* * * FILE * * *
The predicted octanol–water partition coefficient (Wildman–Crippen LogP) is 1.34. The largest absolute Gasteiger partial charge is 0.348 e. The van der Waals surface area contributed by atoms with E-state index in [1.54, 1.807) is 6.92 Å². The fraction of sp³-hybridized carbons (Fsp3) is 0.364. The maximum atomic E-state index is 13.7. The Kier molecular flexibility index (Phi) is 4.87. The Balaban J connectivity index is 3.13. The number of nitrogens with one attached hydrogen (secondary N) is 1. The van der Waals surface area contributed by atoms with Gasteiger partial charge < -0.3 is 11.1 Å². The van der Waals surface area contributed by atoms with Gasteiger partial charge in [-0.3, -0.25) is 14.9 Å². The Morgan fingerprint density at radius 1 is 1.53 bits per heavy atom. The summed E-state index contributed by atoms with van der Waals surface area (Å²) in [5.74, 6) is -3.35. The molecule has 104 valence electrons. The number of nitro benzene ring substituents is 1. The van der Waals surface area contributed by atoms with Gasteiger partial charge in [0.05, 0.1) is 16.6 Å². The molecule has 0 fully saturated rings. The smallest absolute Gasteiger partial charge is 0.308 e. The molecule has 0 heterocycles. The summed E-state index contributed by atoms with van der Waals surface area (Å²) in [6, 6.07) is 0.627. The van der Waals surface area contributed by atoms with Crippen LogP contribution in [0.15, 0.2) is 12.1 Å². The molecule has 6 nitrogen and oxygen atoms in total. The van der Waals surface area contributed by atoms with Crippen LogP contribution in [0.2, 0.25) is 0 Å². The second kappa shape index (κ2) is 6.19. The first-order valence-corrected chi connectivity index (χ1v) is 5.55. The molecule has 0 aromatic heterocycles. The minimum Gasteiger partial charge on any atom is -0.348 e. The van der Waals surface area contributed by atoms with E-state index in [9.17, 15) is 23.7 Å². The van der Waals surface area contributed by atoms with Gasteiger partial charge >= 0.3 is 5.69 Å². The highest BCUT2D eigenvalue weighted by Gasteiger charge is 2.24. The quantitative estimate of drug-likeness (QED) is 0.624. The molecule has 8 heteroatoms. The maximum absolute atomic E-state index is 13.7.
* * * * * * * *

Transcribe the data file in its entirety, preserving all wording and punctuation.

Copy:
The predicted octanol–water partition coefficient (Wildman–Crippen LogP) is 1.34. The largest absolute Gasteiger partial charge is 0.348 e. The van der Waals surface area contributed by atoms with E-state index in [1.54, 1.807) is 6.92 Å². The fraction of sp³-hybridized carbons (Fsp3) is 0.364. The maximum atomic E-state index is 13.7. The Kier molecular flexibility index (Phi) is 4.87. The Balaban J connectivity index is 3.13. The number of nitrogens with one attached hydrogen (secondary N) is 1. The van der Waals surface area contributed by atoms with Gasteiger partial charge < -0.3 is 11.1 Å². The van der Waals surface area contributed by atoms with Gasteiger partial charge in [-0.3, -0.25) is 14.9 Å². The Morgan fingerprint density at radius 1 is 1.53 bits per heavy atom. The summed E-state index contributed by atoms with van der Waals surface area (Å²) in [5.74, 6) is -3.35. The molecule has 104 valence electrons. The number of nitro benzene ring substituents is 1. The van der Waals surface area contributed by atoms with Gasteiger partial charge in [0.05, 0.1) is 16.6 Å². The molecule has 0 fully saturated rings. The smallest absolute Gasteiger partial charge is 0.308 e. The molecule has 0 heterocycles. The summed E-state index contributed by atoms with van der Waals surface area (Å²) in [6, 6.07) is 0.627. The van der Waals surface area contributed by atoms with Crippen LogP contribution in [0.15, 0.2) is 12.1 Å². The molecule has 6 nitrogen and oxygen atoms in total. The van der Waals surface area contributed by atoms with Crippen LogP contribution in [0.2, 0.25) is 0 Å². The second kappa shape index (κ2) is 6.19. The first-order valence-corrected chi connectivity index (χ1v) is 5.55. The molecule has 0 aromatic heterocycles. The minimum Gasteiger partial charge on any atom is -0.348 e. The van der Waals surface area contributed by atoms with E-state index in [9.17, 15) is 23.7 Å². The van der Waals surface area contributed by atoms with Gasteiger partial charge >= 0.3 is 5.69 Å². The highest BCUT2D eigenvalue weighted by Gasteiger charge is 2.24. The quantitative estimate of drug-likeness (QED) is 0.624. The molecule has 8 heteroatoms. The maximum absolute atomic E-state index is 13.7.